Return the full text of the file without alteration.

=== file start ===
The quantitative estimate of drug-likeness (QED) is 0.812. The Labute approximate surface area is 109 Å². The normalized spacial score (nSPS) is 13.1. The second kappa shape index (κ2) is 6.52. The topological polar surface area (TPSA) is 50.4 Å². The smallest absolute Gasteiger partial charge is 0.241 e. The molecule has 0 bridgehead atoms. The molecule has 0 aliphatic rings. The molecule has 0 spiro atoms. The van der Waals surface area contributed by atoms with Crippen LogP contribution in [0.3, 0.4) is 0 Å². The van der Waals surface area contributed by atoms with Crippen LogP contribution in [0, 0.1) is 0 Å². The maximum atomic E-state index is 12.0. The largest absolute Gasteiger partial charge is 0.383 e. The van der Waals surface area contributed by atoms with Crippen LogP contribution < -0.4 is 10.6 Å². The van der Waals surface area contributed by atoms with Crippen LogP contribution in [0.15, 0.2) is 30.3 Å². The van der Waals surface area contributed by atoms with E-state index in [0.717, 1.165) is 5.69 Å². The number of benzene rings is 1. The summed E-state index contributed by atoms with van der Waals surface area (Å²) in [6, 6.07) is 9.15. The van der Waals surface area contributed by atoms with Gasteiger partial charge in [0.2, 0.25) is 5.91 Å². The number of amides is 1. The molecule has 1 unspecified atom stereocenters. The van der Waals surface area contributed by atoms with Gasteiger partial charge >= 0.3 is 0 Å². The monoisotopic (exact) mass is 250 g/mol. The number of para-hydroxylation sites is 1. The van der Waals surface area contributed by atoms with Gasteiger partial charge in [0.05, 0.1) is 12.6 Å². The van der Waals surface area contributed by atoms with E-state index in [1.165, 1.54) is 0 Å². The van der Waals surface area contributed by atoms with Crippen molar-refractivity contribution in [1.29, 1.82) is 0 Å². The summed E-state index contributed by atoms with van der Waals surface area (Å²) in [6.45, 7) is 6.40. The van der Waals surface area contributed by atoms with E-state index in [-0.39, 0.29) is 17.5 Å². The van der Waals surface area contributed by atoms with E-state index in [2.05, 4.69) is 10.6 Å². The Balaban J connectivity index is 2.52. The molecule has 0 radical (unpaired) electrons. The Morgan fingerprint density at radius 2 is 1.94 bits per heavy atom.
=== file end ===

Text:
The quantitative estimate of drug-likeness (QED) is 0.812. The Labute approximate surface area is 109 Å². The normalized spacial score (nSPS) is 13.1. The second kappa shape index (κ2) is 6.52. The topological polar surface area (TPSA) is 50.4 Å². The smallest absolute Gasteiger partial charge is 0.241 e. The molecule has 0 bridgehead atoms. The molecule has 0 aliphatic rings. The molecule has 0 spiro atoms. The van der Waals surface area contributed by atoms with Crippen LogP contribution in [0.3, 0.4) is 0 Å². The van der Waals surface area contributed by atoms with Crippen LogP contribution in [0, 0.1) is 0 Å². The maximum atomic E-state index is 12.0. The largest absolute Gasteiger partial charge is 0.383 e. The van der Waals surface area contributed by atoms with Crippen LogP contribution < -0.4 is 10.6 Å². The van der Waals surface area contributed by atoms with Crippen LogP contribution in [0.15, 0.2) is 30.3 Å². The van der Waals surface area contributed by atoms with E-state index in [0.717, 1.165) is 5.69 Å². The number of benzene rings is 1. The summed E-state index contributed by atoms with van der Waals surface area (Å²) in [6, 6.07) is 9.15. The van der Waals surface area contributed by atoms with Gasteiger partial charge in [0.2, 0.25) is 5.91 Å². The number of amides is 1. The molecule has 1 unspecified atom stereocenters. The van der Waals surface area contributed by atoms with Gasteiger partial charge >= 0.3 is 0 Å². The monoisotopic (exact) mass is 250 g/mol. The number of para-hydroxylation sites is 1. The van der Waals surface area contributed by atoms with Gasteiger partial charge in [0.05, 0.1) is 12.6 Å². The van der Waals surface area contributed by atoms with E-state index in [1.165, 1.54) is 0 Å². The van der Waals surface area contributed by atoms with Crippen molar-refractivity contribution in [1.29, 1.82) is 0 Å². The summed E-state index contributed by atoms with van der Waals surface area (Å²) in [6.45, 7) is 6.40. The van der Waals surface area contributed by atoms with E-state index in [-0.39, 0.29) is 17.5 Å². The van der Waals surface area contributed by atoms with E-state index in [2.05, 4.69) is 10.6 Å². The Balaban J connectivity index is 2.52. The molecule has 0 radical (unpaired) electrons. The Morgan fingerprint density at radius 2 is 1.94 bits per heavy atom.